Spatial ruptures don't disrupt the cool of our redoubtable artist-mentor, Simon de Pury, however. At the opening of this week's show, his aristocratic Swiss accent happily stirs the artists from sleep as he bursts into their rooms, cheerfully calling out, "Wake-ee wake-ee, artists!" (I imagine his child with a permanently startled look.) As the contestants commiserate about the harshness of last week's crits, my inner sadist grins. Tewz, who likes to remind us that he was arrested once for writing graffiti and put in Cook County Jail, sighs that loser Ugo "was a nice guy." Obviously irked that Ugo was a rival for female attention, Sucklord snaps, "Yeah, well, nice guys finish last." Soon the artists meet Simon and host China Chow in a park. I relish Young's veiled-sultana look and Leon's samurai topknot. Suddenly five guys run around the artists, doing backflips, jumping off walls, leaping from curbs. It's parkour, the activity (a quick BlackBerry Google tells me) in which people run through urban spaces doing death-defying acrobatic moves. Parkour is the basis for this week's challenge: Make a work of art about motion. Readers, viewers, let me confess something right now. I've made my peace with Bravo's ideas for challenges. Anything that gets the artists working is fine with me. I'm still waiting for the producers to respond to all my e-mails telling them to have the artists design a religion or draw the afterlife or make a video-portrait of each other.
The artists are then split into groups. I love this, because I know I could never work with anyone. Neither can 99 percent of artists, who spend most of their time alone in their studios going nuts, doubting themselves, deluding themselves with grandeur, or masturbating. One group talks about motion in such literal terms that I wonder whether some of these people are even artists. As Bayeté discusses "stop-motion" and Sara frets, a dazzling idea is offered by last week's winner, Michelle, who sweetly says "I'd love to do a pooping piece." Everyone stops. The boys boggle. Sara frets more. Sucklord demands, "What does poop have to do with motion?!" The witty Kymia says "digestion" (kindly failing to add "you big dummy!"). The other group goes off the rails, choosing the geopolitical abstract theme of global migration. This absurdity drives Jazz-Minh to go do backflips with the hunky parkour guys. Kathryn then says she'd like to do something about … "digestion." Boy, did she end up in the wrong group.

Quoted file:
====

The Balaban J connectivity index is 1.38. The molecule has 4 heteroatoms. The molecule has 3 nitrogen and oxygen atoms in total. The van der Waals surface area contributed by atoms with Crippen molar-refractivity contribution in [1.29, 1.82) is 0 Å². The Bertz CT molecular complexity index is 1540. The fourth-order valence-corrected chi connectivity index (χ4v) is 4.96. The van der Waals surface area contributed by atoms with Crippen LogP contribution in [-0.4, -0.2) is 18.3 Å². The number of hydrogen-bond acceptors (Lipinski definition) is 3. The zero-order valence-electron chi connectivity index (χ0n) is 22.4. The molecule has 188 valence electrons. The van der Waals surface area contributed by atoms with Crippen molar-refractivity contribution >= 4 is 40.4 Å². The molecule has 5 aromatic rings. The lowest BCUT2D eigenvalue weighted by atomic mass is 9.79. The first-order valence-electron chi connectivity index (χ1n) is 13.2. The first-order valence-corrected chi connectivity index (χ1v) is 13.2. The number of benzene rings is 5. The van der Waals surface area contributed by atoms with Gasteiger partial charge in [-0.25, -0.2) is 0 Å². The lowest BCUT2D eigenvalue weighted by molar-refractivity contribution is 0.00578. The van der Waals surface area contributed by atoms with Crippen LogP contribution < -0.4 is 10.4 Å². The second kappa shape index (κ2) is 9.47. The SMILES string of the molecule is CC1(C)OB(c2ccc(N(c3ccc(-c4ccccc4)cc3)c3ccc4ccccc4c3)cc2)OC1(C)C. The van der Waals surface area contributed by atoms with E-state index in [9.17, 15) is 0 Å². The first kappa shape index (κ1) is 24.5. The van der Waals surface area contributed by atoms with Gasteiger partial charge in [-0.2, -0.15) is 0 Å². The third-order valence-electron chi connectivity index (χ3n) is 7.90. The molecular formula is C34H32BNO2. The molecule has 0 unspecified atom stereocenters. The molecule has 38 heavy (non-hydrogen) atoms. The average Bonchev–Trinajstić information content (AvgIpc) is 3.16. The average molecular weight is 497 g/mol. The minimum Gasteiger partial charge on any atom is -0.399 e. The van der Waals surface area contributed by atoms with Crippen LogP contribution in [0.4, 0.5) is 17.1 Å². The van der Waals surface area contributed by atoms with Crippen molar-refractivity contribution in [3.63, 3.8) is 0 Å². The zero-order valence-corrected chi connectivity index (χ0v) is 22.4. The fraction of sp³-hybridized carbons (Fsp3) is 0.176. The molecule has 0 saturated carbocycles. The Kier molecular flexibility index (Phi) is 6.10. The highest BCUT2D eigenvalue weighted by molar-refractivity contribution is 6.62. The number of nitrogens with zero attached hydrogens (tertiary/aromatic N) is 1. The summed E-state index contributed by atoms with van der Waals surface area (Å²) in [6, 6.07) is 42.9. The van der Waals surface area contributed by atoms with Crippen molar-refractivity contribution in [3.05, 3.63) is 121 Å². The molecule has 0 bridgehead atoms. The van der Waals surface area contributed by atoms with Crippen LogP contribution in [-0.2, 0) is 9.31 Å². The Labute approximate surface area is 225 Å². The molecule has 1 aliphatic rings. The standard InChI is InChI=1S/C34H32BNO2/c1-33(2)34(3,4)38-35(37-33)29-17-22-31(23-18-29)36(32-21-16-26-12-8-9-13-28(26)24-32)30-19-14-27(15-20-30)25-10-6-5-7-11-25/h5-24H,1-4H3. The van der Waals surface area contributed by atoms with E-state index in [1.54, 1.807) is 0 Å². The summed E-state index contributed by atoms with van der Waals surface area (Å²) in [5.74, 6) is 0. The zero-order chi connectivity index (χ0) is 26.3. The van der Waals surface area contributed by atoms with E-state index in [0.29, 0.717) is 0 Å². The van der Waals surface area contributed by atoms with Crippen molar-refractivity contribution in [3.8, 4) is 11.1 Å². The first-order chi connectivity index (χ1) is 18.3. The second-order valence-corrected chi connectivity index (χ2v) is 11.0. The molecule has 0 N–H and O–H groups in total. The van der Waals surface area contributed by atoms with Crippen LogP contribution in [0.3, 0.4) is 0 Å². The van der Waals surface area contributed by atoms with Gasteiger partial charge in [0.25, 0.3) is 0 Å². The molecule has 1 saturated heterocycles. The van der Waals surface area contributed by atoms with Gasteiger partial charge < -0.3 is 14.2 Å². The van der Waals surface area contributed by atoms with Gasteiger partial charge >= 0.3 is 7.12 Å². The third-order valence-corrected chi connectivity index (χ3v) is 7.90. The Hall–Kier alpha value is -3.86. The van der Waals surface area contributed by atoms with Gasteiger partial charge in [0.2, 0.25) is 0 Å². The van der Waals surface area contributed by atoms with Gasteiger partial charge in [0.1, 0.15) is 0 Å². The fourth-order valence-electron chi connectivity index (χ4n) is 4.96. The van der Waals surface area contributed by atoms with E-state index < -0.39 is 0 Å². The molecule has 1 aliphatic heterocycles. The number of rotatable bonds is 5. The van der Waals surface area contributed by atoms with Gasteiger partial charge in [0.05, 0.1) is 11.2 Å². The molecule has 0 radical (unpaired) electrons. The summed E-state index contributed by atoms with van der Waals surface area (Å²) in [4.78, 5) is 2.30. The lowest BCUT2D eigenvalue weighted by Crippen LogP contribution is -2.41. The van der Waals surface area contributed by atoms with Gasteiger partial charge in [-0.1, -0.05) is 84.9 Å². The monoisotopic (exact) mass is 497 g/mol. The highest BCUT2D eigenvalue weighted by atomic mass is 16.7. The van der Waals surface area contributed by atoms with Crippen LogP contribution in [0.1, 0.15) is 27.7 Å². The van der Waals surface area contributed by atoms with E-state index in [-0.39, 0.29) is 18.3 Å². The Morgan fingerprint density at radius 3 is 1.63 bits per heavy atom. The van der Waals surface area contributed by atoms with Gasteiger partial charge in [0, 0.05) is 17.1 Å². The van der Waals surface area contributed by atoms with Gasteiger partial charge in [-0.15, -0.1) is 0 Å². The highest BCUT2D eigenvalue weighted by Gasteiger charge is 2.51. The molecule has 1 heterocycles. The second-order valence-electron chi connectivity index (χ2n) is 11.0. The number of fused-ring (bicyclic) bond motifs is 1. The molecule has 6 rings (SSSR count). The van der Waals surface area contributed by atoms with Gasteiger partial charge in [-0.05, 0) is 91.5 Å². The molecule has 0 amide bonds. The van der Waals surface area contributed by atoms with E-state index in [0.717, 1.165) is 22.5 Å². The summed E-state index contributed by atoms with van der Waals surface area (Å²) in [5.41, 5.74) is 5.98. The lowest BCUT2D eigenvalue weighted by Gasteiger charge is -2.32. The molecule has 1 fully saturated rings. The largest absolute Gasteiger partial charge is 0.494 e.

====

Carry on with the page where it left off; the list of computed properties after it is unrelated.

Thank you for sharing your insights. I have always felt that the work must play so very differently on television. (Thinking specifically of Leon's latest piece at the moment. I would have loved to see that in the gallery!)
Oh, and there is a pooping piece in Michelle's portfolio, Jerry. Hopefully you can content yourself with that because I, for one, am not eager to see another. LOL
Designing the afterlife or creating a religion are amazing ideas. I hope the producers listen to you eventually. Also, I only noticed you were short this week because you mentioned it last week ;)
I would have more interested in Kathryn's work if she made use of anything other than a bloody rag..Hmm..maybe some of Sucklord's dolls?
I just saw this one on demand and am stuck by this whole theme thing so it can be judged like a competition. The looser was trapped by her need to express the pain of her Crohn's disease in every piece she does. Repetition a no –no on the show… yet is encouraged by the art world to create a brand Identity. Didn’t Keith Haring basically repeat the same wiggly doodle baby’s? I don’t like anything done on this episode, the winner being very lucky the theme was motion… something film is great at. What disappointing is that the judges don’t know better that any kind of video loop is “mesmerizing.” It’s called hypnosis… achieved by chanting or repeating numbers or images in your head. I was wrong last week about video guy loosing sooner that later, but I think this is his last time near the top. Video is not fine art as much is it’s what it is: short films with no home.